Checking the same condition in the else again is redundant and should be removed.

Encapsulation

In an actual use case, the Profiler type would be in its own crate or at least its own module. Then, Profiler::new is the only way to create a profiler, profiler_stats_option is always Some and the Option can be removed (as Richard Neumann already mentioned in a comment).

unwrap_or instead of inserting first

In the following snippet, you do not need to insert the value first:

if !profiler_stats.contains_key(tag) {
    profiler_stats.insert(
        String::from(tag),
        ProfilerTimer {
            total_time: 0.,
            start: None,
        },
    );
}

let profiler_timer_curr = profiler_stats.get(tag).unwrap();

Use unwrap_or instead:

let profiler_timer_curr = profiler_stats.get(tag).unwrap_or(&ProfilerTimer {
    total_time: 0.,
    start: None,
});

New code

use std::collections::HashMap;
use std::fmt;
use std::thread;
use std::time::{Duration, SystemTime, UNIX_EPOCH};

fn get_curr_time_epoch() -> f64 {
    (SystemTime::now()
        .duration_since(UNIX_EPOCH)
        .expect("Time went backwards")
        .as_millis() as f64)
        / 1000.
}

struct ProfilerTimer {
    total_time: f64,
    start: Option<f64>,
}

pub struct Profiler {
    profiler_stats_option: HashMap<String, ProfilerTimer>,
}

impl Profiler {
    pub fn new() -> Profiler {
        Profiler {
            profiler_stats_option: HashMap::new(),
        }
    }

    pub fn start(&mut self, tag: &str) {
        let profiler_stats = &mut self.profiler_stats_option;

        let profiler_timer_curr = profiler_stats.get(tag).unwrap_or(&ProfilerTimer {
            total_time: 0.,
            start: None,
        });

        if profiler_timer_curr.start.is_some() {
            panic!("Internal Error: Key is already running. Did you forget to call profiler_stop?");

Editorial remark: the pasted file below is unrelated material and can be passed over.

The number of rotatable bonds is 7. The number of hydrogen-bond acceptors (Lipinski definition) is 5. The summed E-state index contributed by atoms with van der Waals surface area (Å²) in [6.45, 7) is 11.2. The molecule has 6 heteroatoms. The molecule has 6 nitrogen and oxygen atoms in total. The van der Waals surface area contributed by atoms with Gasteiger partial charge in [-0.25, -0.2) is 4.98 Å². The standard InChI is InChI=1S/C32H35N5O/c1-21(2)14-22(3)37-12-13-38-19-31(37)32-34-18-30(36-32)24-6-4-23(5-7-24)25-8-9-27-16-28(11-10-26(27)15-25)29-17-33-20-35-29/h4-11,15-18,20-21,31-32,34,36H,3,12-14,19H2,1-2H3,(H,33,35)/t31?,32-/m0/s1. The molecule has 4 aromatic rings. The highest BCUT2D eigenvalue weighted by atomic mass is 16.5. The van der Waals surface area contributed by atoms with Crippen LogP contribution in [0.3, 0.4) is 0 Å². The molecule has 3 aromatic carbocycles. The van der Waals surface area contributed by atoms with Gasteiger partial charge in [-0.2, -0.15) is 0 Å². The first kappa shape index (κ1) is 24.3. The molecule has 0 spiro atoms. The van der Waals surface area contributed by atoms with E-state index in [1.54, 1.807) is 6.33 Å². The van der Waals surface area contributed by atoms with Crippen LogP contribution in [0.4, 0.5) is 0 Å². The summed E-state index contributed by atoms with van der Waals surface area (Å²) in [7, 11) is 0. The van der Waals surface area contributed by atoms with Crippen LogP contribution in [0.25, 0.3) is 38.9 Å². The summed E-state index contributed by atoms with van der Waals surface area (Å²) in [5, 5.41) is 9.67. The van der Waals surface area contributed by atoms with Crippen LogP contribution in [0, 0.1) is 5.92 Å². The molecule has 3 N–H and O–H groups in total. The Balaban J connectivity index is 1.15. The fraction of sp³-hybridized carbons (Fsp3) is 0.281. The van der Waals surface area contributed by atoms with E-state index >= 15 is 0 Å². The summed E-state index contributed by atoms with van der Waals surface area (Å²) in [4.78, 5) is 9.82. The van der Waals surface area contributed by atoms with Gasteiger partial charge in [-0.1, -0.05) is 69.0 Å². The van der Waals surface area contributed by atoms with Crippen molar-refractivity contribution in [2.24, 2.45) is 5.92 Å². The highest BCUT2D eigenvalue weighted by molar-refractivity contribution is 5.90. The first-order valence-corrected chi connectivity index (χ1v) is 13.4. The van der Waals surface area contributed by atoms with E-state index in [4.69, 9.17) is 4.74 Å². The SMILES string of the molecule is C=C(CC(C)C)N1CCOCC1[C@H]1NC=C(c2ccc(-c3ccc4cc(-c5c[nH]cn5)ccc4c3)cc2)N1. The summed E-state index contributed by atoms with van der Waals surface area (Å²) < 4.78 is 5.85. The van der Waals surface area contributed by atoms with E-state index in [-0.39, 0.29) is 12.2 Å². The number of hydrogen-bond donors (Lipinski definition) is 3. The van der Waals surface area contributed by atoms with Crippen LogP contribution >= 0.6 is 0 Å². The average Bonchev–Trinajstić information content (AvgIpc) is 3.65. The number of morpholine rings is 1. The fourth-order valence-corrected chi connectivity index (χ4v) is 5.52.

}

        profiler_stats.insert(
            tag.to_string(),
            ProfilerTimer {
                total_time: profiler_timer_curr.total_time,
                start: Some(get_curr_time_epoch()),
            },
        );
    }

    pub fn stop(&mut self, tag: &str) {
        let stop = get_curr_time_epoch();

        let profiler_stats = &mut self.profiler_stats_option;

        if !profiler_stats.contains_key(tag) {
            panic!("Internal Error: Key is missing. Did you call profiler_start beforehand?");
        }

        let profiler_timer_curr = profiler_stats.get(tag).unwrap();
        if profiler_timer_curr.start.is_none() {
            panic!("Internal Error: Key is not running. Did you call profiler_start beforehand?");
        }

        let delta = stop - profiler_timer_curr.start.unwrap();
        if delta < 0. {
            panic!("Internal error: Negative delta.")
        }

        let profiler_timer_tmp = ProfilerTimer {
            total_time: profiler_timer_curr.total_time + delta,
            start: None,
        };
        profiler_stats.insert(tag.to_string(), profiler_timer_tmp);
    }
}

impl fmt::Display for Profiler {
    fn fmt(&self, f: &mut fmt::Formatter) -> fmt::Result {
        writeln!(f, "profiler_print_stats:")?;

        for (key, value) in &self.profiler_stats_option {
            writeln!(
                f,
                "{} : {} s",
                key,
                f64::round(value.total_time * 1000.) / 1000.
            )?;
        }
        write!(f, "")
    }
}

fn my_func_to_be_profiled(profiler: &mut Profiler, _dummy_arg: f64) {
    profiler.start("my_func_to_be_profiled");
    // Do something..
    //
    thread::sleep(Duration::from_millis(1234));
    profiler.stop("my_func_to_be_profiled");
}

fn main() {
    let mut profiler = Profiler::new();

    my_func_to_be_profiled(&mut profiler, 3.1);

    println!("Profiler: {}", profiler);
}

Further considerations

Easier usage

  • Consider adding a method to get the time from a tag directly for an user of the profiler.
  • Consider replacing the panic!s with Results to give a callar more flexibility how to handle the error.
  • For your example of a #[profile_this_function] attribute, look into procedural macros. Such a macro could then modify the function to call the respective profiler methods.